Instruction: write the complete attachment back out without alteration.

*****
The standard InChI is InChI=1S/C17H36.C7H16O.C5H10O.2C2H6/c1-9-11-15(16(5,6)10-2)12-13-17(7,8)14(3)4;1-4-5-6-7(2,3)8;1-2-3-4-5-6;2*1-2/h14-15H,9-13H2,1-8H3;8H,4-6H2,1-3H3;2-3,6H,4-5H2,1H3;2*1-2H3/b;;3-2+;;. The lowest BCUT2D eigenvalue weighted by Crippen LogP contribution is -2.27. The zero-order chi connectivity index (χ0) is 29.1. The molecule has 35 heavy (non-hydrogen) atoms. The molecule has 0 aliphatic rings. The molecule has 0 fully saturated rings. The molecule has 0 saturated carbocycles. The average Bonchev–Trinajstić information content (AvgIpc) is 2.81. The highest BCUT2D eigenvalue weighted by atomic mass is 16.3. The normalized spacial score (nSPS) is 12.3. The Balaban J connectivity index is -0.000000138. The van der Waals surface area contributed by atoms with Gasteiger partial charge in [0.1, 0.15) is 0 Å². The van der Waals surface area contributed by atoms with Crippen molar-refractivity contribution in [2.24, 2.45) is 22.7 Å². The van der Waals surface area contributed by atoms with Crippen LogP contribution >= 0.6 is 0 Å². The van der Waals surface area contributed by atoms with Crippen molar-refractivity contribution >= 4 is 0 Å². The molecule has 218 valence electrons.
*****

The standard InChI is InChI=1S/C17H36.C7H16O.C5H10O.2C2H6/c1-9-11-15(16(5,6)10-2)12-13-17(7,8)14(3)4;1-4-5-6-7(2,3)8;1-2-3-4-5-6;2*1-2/h14-15H,9-13H2,1-8H3;8H,4-6H2,1-3H3;2-3,6H,4-5H2,1H3;2*1-2H3/b;;3-2+;;. The lowest BCUT2D eigenvalue weighted by Crippen LogP contribution is -2.27. The zero-order chi connectivity index (χ0) is 29.1. The molecule has 35 heavy (non-hydrogen) atoms. The molecule has 0 aliphatic rings. The molecule has 0 fully saturated rings. The molecule has 0 saturated carbocycles. The average Bonchev–Trinajstić information content (AvgIpc) is 2.81. The highest BCUT2D eigenvalue weighted by atomic mass is 16.3. The normalized spacial score (nSPS) is 12.3. The Balaban J connectivity index is -0.000000138. The van der Waals surface area contributed by atoms with Gasteiger partial charge in [0.1, 0.15) is 0 Å². The van der Waals surface area contributed by atoms with Crippen molar-refractivity contribution in [2.24, 2.45) is 22.7 Å². The van der Waals surface area contributed by atoms with Crippen LogP contribution >= 0.6 is 0 Å². The van der Waals surface area contributed by atoms with Crippen molar-refractivity contribution >= 4 is 0 Å². The molecule has 218 valence electrons.